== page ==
Myth #1: All children eventually grow out of ADHD.
Fact: ADHD isn’t a disorder that only affects young children. But studies show that ADHD can persist into adolescence in about 50% to 80% of cases, and into adulthood in 35% to 65% of cases. Even when considering the lower end of that estimate, that means about one in three children with ADHD will still have it as an adult.
This also doesn’t take into account the fact that many people don’t receive a diagnosis until adulthood. In fact, adult ADHD diagnoses are growing at a rate that’s four times faster than that of ADHD diagnoses in children.
There isn’t a cure for ADHD, but it can change over time. Some people who required treatment as children find that their symptoms fade as they grow older or they become better at managing their behaviors. For others, it continues well into adulthood and never really goes away.
Myth #2: Kids with ADHD are just behaving badly.
Fact: When a child has ADHD, many of the behaviors they exhibit are out of their control. Their failure to focus on an assignment, for example, isn’t due to laziness or poor discipline. They are a result of real difficulties in functioning.
ADHD is a neurodevelopmental disorder that directly affects several areas of the brain. It primarily affects the frontal cortex, which controls attention, organization, and executive functions. Also affected is the limbic system, which regulates emotions and attention. Impairments in the basal ganglia and reticular activating system of the brain can result in symptoms like inattention, impulsivity, and hyperactivity.
Myth #3: All children with ADHD are hyperactive.
Fact: This common misconception likely stems from the prevalence of “hyperactivity” in the disorder’s name. And while it’s true that some children with ADHD do exhibit excessive fidgeting and movement, these behaviors are not consistent in all kids with the disorder. In fact, there are three types of ADHD:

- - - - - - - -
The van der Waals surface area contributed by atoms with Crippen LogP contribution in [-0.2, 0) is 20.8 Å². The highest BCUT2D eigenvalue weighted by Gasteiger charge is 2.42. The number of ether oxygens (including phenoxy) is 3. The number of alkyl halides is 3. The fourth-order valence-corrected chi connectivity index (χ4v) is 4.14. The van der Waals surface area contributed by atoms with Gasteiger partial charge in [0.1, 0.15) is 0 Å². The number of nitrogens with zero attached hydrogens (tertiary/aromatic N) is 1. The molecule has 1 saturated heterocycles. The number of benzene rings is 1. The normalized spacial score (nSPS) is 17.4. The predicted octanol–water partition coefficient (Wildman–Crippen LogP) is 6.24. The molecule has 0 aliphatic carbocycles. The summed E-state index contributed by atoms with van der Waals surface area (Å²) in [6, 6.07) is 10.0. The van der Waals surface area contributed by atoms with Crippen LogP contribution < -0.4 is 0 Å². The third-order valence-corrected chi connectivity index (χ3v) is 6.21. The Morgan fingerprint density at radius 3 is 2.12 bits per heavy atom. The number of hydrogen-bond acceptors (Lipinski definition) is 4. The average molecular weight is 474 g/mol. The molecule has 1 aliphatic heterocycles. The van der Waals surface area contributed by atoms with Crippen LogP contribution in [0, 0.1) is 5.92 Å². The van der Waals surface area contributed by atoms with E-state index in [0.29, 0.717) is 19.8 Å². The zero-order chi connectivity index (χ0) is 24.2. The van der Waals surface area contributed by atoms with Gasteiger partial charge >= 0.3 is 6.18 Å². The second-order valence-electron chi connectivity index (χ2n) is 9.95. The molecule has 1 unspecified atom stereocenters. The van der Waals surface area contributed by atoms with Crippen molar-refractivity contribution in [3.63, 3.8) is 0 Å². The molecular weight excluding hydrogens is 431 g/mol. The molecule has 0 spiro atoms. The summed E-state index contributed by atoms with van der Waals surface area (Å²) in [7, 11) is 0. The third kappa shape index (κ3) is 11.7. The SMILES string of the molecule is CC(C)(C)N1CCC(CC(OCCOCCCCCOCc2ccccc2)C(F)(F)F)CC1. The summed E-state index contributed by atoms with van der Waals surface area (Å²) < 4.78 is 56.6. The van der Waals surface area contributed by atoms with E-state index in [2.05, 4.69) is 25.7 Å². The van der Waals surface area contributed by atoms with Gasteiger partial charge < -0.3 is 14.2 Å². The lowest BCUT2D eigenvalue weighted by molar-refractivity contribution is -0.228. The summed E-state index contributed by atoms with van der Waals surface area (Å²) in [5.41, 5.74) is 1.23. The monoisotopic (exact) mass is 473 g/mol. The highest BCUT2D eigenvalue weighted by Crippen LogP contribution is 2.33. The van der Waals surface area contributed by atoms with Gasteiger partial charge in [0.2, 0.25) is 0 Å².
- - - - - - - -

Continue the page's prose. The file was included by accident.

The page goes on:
- Impulsive/hyperactive type, which is the least common type of ADHD. Children with this type have predominantly impulsive and hyperactive behaviors, but they don’t struggle with inattention or distractibility.
- Inattentive and distractible type, which is like the inverse of the previous type. Kids with this type exhibit inattention and distractibility, but not hyperactivity or impulsiveness.
- Combined type, which is the most common type of ADHD and involves all of the behaviors associated with ADHD: impulsivity, hyperactivity, inattention, and distractibility.
Myth #4: Boys are more likely to have ADHD than girls.
Fact: This myth has some truth to it, as boys are about three times more likely to be diagnosed with ADHD. However, many experts believe that there aren’t necessarily lower rates of ADHD in girls. Instead, there’s an imbalance in diagnoses due to the way the disorder presents in each gender.
Boys are more likely to show noticeable symptoms like hyperactivity and impulsivity, and their frustrations are often expressed externally. Because this creates more disruptions in the classroom, they are referred for ADHD evaluation more frequently.
The symptoms in girls, on the other hand, aren’t always as easy to spot. Girls with ADHD tend to have more symptoms related to inattentiveness, and when they struggle, they’re more likely to internalize it. This can lead to anxiety, depression, and other issues like stomach aches and fatigue. It’s important to recognize that more girls may be undiagnosed due to the general differences in the types of ADHD behaviors exhibited by each gender.
When confronted with certain information about ADHD, make sure you know the facts. Search other articles in our Knowledge Base to learn more about ADHD in children and adults.
It’s estimated that about 8.4% of children have ADHD. And even though ADHD is one of the most common youth mental disorders, there are a number of myths about ADHD in children that have persisted over the years. Learn more about these misunderstandings and what the facts tell us about how this disorder actually affects millions of children.